It’s interesting to note the areas of longing that are surfacing: for my family and especially my granddaughters, and my bach on the coast. These longings are visceral; they grab in my belly and bring tears to my eyes. Comfort comes when I remember that the planet is breathing and benefiting from the way we have been leveraged into doing something about climate change and our destructive ways of living. As one writer put it in an article this morning: ‘Let’s not return to normal.’

Beginning: 1 April

I have a refreshing walk in the park, do tai chi on the grass, then sit by the big macrocarpa tree and write a poem. I draw in my nature journal. The weather continues to be golden, serene.

Lockdown: Poem from the Verge

Two metres is enough
to toss a frisbee smile
in passing

Two metres is enough
to flash kinship
across the space

It’s enough to swallow up
a downward look
or a closing in

Two metres is enough
to register the warm nest
of a family passing

It’s enough to take home
and into my night
of longing

Two metres is enough
to weave a shawl from sightings
to wrap around

my shoulders
as the day cools
and I enter the deep
sufficiency of night.


Loss of purpose: 2 April

One consequence of being in isolation is a lack of structure and stimulation. Today I’m feeling a loss of purpose. I flounder around with so many things I could be doing, but without motivation or a central purpose. I’m feeling a bit lonely in my bubble of one.

In the evening I became despondent, energy drained, throat symptoms returned. So I danced to drum music and drew a mind map with thirteen small images of things I could do. This is always useful.


Earthing: 4 April

I sat by the big macrocarpa tree in the park and started preparing my online class for Wednesday.

I made a weaving from grasses with red berries interlaced, then did tai chi on the grass.


Settling: 9 April

What am I noticing that’s different? Birds: I heard a riroriro (grey warbler) singing in the trees along the driveway, and my friends in the central city heard a ruru (morepork) two nights ago. What is bringing these birds into the city? Fresh air? Quiet, so their songs can be heard?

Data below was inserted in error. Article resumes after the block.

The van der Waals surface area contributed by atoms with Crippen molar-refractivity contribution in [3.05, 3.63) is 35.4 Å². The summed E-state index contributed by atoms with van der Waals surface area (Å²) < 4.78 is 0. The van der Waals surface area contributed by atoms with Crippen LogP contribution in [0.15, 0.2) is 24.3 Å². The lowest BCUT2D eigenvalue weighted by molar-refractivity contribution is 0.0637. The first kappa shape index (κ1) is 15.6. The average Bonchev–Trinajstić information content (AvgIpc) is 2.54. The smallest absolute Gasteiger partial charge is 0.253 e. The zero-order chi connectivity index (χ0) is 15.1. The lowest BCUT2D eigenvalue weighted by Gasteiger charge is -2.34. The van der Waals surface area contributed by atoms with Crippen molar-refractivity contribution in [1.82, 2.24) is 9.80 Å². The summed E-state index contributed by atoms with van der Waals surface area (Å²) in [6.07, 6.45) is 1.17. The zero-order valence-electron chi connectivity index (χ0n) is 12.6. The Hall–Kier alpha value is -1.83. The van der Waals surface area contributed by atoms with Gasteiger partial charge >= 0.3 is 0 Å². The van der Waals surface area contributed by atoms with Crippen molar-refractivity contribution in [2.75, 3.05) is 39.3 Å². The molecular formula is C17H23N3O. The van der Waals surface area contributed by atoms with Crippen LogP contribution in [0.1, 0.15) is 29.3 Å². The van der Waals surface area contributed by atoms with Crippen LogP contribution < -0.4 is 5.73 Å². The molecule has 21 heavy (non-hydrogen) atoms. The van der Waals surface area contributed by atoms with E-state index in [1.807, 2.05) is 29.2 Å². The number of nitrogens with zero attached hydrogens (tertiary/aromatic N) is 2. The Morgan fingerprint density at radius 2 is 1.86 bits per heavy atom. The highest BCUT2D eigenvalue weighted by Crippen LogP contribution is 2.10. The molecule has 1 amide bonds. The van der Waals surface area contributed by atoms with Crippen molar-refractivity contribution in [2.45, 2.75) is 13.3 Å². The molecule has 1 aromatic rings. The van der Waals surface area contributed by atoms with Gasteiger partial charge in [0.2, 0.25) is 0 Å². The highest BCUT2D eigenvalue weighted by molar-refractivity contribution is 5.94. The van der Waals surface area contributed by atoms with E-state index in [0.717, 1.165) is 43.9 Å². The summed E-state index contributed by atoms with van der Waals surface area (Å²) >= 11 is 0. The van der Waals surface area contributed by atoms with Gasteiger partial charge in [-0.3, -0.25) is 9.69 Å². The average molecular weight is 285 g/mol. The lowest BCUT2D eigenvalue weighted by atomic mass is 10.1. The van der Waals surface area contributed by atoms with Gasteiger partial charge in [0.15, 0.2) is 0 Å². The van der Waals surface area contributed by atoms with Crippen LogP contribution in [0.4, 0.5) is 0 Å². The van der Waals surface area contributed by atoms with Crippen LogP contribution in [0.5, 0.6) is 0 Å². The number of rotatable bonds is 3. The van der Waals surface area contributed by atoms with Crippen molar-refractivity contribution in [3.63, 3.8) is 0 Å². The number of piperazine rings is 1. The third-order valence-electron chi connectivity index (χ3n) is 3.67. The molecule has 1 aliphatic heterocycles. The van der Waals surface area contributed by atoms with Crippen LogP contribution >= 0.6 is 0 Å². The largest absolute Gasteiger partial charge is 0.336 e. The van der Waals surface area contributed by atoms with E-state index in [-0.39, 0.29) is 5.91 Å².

I’m sleeping more and deeply, shedding layers of tiredness. Daily exercise outside has become non-negotiable and a pleasure. I say hello to strangers. I’m making nourishing food to eat and it tastes better. I get hungry. I am putting on some weight at last. My nervous system is settling and I feel more grounded.

People still phone. I haven’t used my car for three weeks. I am finding a new rhythm, slower and more peaceful. My balcony plants are thriving because I’m caring for them well.


Change of rhythm: 14 April

People are getting careless now that it seems New Zealand is past the peak of Covid-19. Two metres apart is sliding into one metre. Cyclists and runners are the worst culprits, as if speed will counteract the need for distancing.

I see more cars on the road. I alternate between feeling energised and dropping into weariness.

I have settled into a slow rhythm, and every day make sure I get out for my afternoon walk in the park, even though the weather is changing and becoming less inviting: showers and wind today. The wind has brought down pine cones and I filled a bag for the bach, even though I can’t go there yet. I made a big pot of soup, mostly to freeze.

Lockdown poem: Picking the lock

I have time to pick
caterpillars off the
before they
the lot,
leaving me
to curse the loss.

Aha, it’s all a matter of
and time is what I have
to outwit these
minuscule wrigglers
with monstrous

Never before
have I caught them
so early
at their pinhole work.

Oh Lockdown, you
are granting me time
to deadhead
each lobelia flower,
to pick a hair
from the carpet,
clean the back